TransAlp take-aways #elevatephwtransalp
Editor’s note: This is Elevate PHW partner and coach Jay English’s final post from Italy and the 7-day BIKE TransAlp. It was written after the final stage of the race — 338 miles, 59,012 feet of elevation gain, 24,578 calories burned. Preparation for this event began in January.
Read about the journey here:
- (last two days)
I signed up for this, so I knew I was in for an adventure and a brutal physical challenge. It has been tough; by far the most I’ve ever asked of my body.
The pain in my legs was at a level I’d never experienced , but it is almost welcomed. Regardless of how bad they hurt, they worked well, and beyond my expectations.
I think my greatest takeaway from is the perspective . Training for this was simple. I had a plan, I got up early, and I rode up hills. I took care of my body during the process and had wonderful help from our team at Elevate. We planned the logistics the best we could. And then we lined up, and off (and up) we went.
At no point during the seven stages did I ever felt defeated by the pain. Again, I signed up for it, I was physically and mentally prepared, and I was going to honor that by doing my best.
I THINK EVEN FOR THOSE OF US WHO LOVE SPORTS, WE CAN ASK WHY? WHAT IS THE POINT OF PUTTING OURSELVES OUT THERE LIKE THIS?
I love everything about riding a bike, and I’m very thankful that my wonderful parents saw this when I was young, supported and encouraged me. Likewise, my wife who is undoubtedly my everything, has has helped me find a balance with a sport that can be destructive.
Sports represent life in the simplest of ways. Life is complicated and it involves a ton of ups, downs, unexpected events, pain, happiness… In my day-to-day life I try my best to be the father that my children deserve, the husband, boss, coach, son.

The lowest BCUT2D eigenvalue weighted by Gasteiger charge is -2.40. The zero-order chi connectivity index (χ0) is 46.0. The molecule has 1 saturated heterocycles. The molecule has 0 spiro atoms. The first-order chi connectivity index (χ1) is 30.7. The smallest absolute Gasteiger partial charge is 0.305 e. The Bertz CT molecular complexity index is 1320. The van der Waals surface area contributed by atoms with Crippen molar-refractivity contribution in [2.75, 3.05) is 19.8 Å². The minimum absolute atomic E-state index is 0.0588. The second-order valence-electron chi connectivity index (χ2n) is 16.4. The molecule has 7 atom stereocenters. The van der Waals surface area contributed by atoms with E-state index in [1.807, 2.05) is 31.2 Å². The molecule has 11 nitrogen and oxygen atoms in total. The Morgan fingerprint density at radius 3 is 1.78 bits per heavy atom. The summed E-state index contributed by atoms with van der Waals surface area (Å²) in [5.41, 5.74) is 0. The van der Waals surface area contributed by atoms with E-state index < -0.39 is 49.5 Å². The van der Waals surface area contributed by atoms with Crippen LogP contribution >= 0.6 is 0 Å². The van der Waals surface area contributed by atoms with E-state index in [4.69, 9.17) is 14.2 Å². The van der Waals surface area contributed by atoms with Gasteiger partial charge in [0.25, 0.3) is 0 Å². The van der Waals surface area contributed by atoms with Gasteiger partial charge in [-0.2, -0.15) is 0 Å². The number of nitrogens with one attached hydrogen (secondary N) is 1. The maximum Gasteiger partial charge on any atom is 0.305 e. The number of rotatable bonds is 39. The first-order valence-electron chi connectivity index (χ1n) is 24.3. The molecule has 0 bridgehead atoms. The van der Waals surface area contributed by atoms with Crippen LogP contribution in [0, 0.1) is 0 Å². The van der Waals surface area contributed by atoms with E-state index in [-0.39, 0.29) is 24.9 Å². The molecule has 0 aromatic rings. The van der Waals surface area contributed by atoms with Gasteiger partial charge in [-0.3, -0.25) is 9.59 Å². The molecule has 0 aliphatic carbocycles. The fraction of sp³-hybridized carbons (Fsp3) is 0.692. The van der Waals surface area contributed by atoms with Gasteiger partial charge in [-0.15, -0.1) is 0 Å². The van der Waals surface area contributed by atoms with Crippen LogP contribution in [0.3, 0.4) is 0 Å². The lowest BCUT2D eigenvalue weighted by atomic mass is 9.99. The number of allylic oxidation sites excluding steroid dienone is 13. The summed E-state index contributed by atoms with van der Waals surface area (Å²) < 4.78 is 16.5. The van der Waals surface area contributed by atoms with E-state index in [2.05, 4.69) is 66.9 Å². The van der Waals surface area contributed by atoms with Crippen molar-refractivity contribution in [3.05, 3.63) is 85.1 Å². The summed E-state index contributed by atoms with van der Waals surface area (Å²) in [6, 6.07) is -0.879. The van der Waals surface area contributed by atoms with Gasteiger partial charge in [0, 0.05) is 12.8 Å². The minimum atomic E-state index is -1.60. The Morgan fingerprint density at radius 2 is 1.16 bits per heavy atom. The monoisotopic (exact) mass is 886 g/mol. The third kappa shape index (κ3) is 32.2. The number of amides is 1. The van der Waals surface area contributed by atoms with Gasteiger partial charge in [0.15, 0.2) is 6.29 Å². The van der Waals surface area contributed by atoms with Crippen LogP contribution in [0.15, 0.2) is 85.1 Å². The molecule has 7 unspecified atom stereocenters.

I guess it comes down to this. I really like being alive, and riding/racing a bike is a simple expression of that. I prepare the best I can, I understand the risks, I have realistic expectations for myself and I am not affixed on the outcome. I am happy. I am happy with the process. Crashes, mechanical issues, the pain, where I finish doesn’t change my happiness. That’s where I am at with life as well. I don’t need a bike to make me happy, but as long as I can ride one I will.
I cannot see into everyone else who rode the TransAlp. But I got a similar feeling from them. Unless you are a world champion you don’t expect to place in this race. When I’ve talked with riders from Australia, Austria, Belgium, Chile, Ecuador, South Africa, Ireland, Germany, Mexico, Costa Rica, Netherlands, Portugal, Spain, Basque Country and England (many more countries are represented) I’ve gotten the vibe that these are positive rationale people who have elected to live life and all that comes with it.
So you think you want to do something like this? That’s a much longer conversation, but I’d ask yourself “why” first. I’m an advocate for everyone to physically challenge themselves outside of their comfort zone, especially in nature. And preparing for a big physical challenge can teach you much about yourself and about life.